On Wednesday afternoon, a judge compelled Officer William Porter to testify in the trials of two other officers who are facing charges for their involvement in the arrest and death of Freddie Gray. Porter was the first officer tried out of the six who are facing charges in the case. Porter's case ended in a mistrial last month and he will be retried in June, according to CNN. It's unclear just what his testimony in two of the five remaining trials would mean, but his lawyers said they will file an appeal, according to CNN.

Baltimore Circuit Judge Barry Williams ordered Porter to testify in the trial of Caesar Goodson, the man who was driving the police van that Gray was placed in after his arrest, according to NBC Washington. Gray died after sustaining a neck injury and a severed spine while in police custody in April, according to CNN. Goodson is charged with second-degree depraved-heart murder, which is the most serious charge that any of the six officers face, according to the Baltimore Sun. He is also charged with manslaughter, second-degree assault, and misconduct in office, according to the Sun.

Porter wants to avoid testifying in Goodson's trial, according to NBC. He told the Sun he would invoke his Fifth Amendment right that protects against self-incrimination. Porter still faces four charges: involuntary manslaughter, second-degree assault, reckless endangerment, and misconduct in office, according to the Sun. In a brief phone conversation with the Sun Wednesday night, Porter simply said, "It's not over yet."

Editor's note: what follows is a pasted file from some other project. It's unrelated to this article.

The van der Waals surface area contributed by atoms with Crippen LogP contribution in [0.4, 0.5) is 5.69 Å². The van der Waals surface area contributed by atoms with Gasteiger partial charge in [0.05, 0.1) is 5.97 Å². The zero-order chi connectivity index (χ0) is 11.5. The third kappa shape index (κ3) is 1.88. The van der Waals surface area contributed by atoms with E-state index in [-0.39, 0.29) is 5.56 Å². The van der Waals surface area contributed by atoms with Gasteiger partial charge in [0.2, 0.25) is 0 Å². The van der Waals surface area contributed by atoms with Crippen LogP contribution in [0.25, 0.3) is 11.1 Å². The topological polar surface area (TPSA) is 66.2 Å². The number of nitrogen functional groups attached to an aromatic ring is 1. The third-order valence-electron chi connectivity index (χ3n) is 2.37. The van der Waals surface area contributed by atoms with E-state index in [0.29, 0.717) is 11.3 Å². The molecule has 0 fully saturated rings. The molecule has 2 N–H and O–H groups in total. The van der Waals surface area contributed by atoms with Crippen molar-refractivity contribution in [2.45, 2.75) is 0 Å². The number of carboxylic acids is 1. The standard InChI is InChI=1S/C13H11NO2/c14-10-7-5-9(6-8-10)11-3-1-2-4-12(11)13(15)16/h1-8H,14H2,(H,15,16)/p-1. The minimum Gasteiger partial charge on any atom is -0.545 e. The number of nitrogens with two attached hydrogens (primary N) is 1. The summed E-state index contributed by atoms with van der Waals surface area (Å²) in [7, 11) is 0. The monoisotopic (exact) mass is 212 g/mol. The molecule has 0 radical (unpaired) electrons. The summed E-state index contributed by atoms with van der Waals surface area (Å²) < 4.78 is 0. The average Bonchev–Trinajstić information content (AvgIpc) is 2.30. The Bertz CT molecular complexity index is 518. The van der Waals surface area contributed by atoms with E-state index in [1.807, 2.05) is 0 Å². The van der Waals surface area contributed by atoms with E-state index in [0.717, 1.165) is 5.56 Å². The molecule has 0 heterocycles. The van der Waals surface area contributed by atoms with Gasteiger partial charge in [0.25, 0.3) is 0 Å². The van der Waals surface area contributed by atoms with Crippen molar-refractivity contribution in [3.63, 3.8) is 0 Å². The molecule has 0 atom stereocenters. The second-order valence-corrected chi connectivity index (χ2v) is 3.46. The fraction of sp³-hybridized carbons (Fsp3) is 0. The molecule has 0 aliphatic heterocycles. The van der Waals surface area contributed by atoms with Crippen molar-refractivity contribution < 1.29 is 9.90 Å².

Prosecutors have also said that Porter is a material witness in the case against Sgt. Alicia White, whose trial will begin later this month, according to CNN. Using Porter against White and Goodson will put prosecutors in an interesting situation, though. Despite Porter's attorney's claims that he could incriminate himself, the law makes it such that anything prosecutors learn from Porter's testimony against the two officers cannot be used against him when his own case is retried, according to CNN.

But Porter's lawyers are appealing against Williams' order because they say that there's no way to guarantee that Porter's testimony won't later be used against him, according to CNN. Gray's family has remained calm throughout the entire ordeal. Richard Shipley, Gray's stepfather, asked protestors — who gathered outside of the Baltimore courthouse after Porter's mistrial — to also remain calm and let the trials play out, according to CNN:

We are hopeful that (Baltimore State's Attorney Marilyn) Mosby will retry Officer Porter as soon as possible, and that his next jury will reach a verdict. Once again, we ask the public to remain calm and patient, because we are confident there will be another trial with a different jury. We are calm; you should be calm, too.

All of the officers being charged for Gray's death have pleaded not guilty, according to CNN.

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